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Nursing work and sensory experiences of hospital design: A before and after qualitative study following a move to all-single room inpatient accommodation

Research output: Contribution to journalArticlepeer-review

Original languageEnglish
Pages (from-to)121-129
Number of pages9
JournalHealth & place
Early online date17 May 2017
Accepted/In press2 May 2017
E-pub ahead of print17 May 2017
PublishedJul 2017


King's Authors


The embodied experience of nursing practice is rarely studied. Drawing on data from an internationally relevant larger study conducted in 2013–14, here we explore the sensory dimension of the embodied experiences of nursing staff working on two acute NHS hospital wards before and after a move to all-single room inpatient accommodation. We undertook a secondary analysis of 25 interviews with nursing staff (12 before and 13 after the move with half [13/25] using photographs taken by participants) from a mixed-method before-and-after study. This analysis focused on the sensory dimensions of nursing staff's experiences of their working practices and the effect of the built environment upon these. Drawing on Pallasmaa's theoretocal insights, we report how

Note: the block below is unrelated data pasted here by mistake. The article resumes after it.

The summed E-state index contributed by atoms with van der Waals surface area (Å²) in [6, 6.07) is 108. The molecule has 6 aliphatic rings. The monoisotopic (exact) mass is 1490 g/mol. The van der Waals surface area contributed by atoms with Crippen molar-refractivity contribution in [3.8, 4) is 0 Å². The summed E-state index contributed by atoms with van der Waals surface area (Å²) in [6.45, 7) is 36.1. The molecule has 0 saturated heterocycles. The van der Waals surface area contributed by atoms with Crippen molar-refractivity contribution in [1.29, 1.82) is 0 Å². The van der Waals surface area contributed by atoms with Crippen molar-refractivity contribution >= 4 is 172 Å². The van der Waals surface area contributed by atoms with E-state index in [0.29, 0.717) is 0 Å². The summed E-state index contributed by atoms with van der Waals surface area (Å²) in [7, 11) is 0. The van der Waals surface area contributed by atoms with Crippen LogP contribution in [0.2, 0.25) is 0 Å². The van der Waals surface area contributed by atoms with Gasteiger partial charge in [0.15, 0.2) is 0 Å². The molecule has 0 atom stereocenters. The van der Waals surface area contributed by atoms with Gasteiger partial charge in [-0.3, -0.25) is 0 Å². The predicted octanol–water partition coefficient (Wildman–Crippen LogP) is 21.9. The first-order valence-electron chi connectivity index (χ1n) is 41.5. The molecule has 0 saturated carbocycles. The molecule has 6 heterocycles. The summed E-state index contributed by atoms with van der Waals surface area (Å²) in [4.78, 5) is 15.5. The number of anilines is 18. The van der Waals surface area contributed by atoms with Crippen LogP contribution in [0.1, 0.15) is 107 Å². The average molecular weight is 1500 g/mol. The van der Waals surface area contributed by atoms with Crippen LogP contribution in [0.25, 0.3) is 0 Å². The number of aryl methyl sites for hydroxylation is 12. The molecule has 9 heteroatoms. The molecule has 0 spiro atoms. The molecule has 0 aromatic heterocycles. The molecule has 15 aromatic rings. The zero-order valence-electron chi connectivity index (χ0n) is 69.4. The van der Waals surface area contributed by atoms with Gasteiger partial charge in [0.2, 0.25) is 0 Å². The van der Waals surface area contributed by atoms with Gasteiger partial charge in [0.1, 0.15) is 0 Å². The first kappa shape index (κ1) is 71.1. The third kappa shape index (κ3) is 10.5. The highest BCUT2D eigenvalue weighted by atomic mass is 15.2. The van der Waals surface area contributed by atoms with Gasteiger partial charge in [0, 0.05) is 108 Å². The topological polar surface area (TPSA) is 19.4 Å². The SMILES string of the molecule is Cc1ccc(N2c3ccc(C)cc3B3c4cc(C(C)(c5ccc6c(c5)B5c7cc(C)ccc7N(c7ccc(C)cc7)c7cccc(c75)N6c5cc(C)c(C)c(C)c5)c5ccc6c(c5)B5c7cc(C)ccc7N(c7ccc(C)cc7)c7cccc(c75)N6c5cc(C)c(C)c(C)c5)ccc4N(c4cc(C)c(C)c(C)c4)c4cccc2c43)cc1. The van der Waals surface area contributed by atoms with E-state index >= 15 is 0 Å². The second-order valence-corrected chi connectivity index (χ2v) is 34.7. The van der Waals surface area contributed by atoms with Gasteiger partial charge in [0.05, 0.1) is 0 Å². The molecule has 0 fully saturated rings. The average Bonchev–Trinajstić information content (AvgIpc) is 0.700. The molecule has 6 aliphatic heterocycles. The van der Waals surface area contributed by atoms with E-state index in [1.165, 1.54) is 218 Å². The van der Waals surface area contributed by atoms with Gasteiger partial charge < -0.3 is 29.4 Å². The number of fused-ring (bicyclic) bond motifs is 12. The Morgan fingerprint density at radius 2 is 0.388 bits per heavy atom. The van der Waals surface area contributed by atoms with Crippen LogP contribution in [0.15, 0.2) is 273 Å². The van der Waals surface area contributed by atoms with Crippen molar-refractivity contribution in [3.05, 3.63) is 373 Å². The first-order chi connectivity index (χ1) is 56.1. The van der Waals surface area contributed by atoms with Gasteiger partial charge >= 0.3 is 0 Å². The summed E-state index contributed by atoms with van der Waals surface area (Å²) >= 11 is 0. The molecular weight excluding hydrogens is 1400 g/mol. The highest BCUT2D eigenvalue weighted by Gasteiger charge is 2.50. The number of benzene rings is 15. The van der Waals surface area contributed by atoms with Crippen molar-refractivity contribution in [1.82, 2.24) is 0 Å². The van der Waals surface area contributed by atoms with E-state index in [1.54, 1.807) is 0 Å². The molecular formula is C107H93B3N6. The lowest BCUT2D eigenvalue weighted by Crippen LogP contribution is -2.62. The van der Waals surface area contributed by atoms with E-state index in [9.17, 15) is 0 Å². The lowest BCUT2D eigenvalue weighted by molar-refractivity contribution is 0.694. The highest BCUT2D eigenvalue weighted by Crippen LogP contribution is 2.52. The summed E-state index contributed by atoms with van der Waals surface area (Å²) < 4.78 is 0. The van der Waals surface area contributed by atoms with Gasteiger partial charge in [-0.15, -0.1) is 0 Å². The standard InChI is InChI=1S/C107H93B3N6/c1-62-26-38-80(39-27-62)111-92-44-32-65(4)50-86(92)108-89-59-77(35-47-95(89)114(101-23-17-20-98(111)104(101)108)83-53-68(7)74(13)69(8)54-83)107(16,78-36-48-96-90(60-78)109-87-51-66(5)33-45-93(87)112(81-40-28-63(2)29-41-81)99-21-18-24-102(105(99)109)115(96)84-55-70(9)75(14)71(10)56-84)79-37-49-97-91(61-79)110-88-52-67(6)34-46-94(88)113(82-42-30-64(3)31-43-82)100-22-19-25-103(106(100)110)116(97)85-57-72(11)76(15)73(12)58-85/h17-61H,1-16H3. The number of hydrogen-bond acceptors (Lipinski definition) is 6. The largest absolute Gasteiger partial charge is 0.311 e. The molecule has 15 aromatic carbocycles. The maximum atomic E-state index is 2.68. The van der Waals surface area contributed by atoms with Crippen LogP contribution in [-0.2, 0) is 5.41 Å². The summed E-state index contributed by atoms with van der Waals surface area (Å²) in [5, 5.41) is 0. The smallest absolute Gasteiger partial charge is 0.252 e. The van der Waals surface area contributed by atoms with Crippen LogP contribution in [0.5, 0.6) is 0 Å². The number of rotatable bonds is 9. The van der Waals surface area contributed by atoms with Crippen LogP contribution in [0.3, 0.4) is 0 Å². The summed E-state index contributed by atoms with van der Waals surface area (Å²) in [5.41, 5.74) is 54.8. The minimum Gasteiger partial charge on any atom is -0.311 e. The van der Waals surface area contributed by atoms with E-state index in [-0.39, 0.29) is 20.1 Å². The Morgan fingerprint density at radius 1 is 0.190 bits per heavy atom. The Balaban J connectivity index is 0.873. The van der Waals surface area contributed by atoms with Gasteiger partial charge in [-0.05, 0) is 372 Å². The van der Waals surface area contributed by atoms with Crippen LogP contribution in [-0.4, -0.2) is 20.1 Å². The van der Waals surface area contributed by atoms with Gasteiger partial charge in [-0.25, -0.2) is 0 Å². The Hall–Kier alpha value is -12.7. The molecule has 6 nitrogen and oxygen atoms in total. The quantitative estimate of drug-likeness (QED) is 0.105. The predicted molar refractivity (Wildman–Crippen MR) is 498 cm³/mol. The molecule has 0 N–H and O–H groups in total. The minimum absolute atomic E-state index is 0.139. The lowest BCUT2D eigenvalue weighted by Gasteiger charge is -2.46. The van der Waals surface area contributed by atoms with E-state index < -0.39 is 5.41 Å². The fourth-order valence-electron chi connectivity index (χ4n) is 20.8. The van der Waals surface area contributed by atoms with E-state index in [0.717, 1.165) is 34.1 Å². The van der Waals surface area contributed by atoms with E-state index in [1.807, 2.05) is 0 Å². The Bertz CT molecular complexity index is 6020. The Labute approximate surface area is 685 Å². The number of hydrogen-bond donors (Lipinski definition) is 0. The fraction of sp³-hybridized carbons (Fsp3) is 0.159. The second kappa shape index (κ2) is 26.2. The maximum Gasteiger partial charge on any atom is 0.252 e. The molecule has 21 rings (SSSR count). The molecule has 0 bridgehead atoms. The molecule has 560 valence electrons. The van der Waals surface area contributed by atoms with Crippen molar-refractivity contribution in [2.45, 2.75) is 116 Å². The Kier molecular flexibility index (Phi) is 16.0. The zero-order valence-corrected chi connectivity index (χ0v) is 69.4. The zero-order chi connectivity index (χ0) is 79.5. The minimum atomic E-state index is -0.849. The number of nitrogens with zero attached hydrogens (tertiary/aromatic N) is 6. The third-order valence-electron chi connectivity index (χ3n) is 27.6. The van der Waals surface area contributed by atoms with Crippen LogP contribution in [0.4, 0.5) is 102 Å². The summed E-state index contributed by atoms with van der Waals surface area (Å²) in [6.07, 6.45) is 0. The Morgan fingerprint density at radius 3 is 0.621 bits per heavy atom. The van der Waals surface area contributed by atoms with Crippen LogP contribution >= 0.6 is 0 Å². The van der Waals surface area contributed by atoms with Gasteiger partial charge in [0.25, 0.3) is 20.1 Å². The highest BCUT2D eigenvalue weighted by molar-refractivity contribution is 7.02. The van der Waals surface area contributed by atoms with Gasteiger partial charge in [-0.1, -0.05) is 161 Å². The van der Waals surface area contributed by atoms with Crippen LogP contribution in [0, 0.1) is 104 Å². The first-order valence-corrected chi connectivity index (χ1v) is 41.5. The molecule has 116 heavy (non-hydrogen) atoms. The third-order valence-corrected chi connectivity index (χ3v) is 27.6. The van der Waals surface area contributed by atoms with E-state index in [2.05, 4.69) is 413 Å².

the all-single room ward design prioritises ‘focused vision’ and hinders peripheral perception, whilst the open ward environment is rich in contextual and preconscious information. We suggest all-single room accommodation
may offer staff an impoverished experience of caring for patients and of working with each other.

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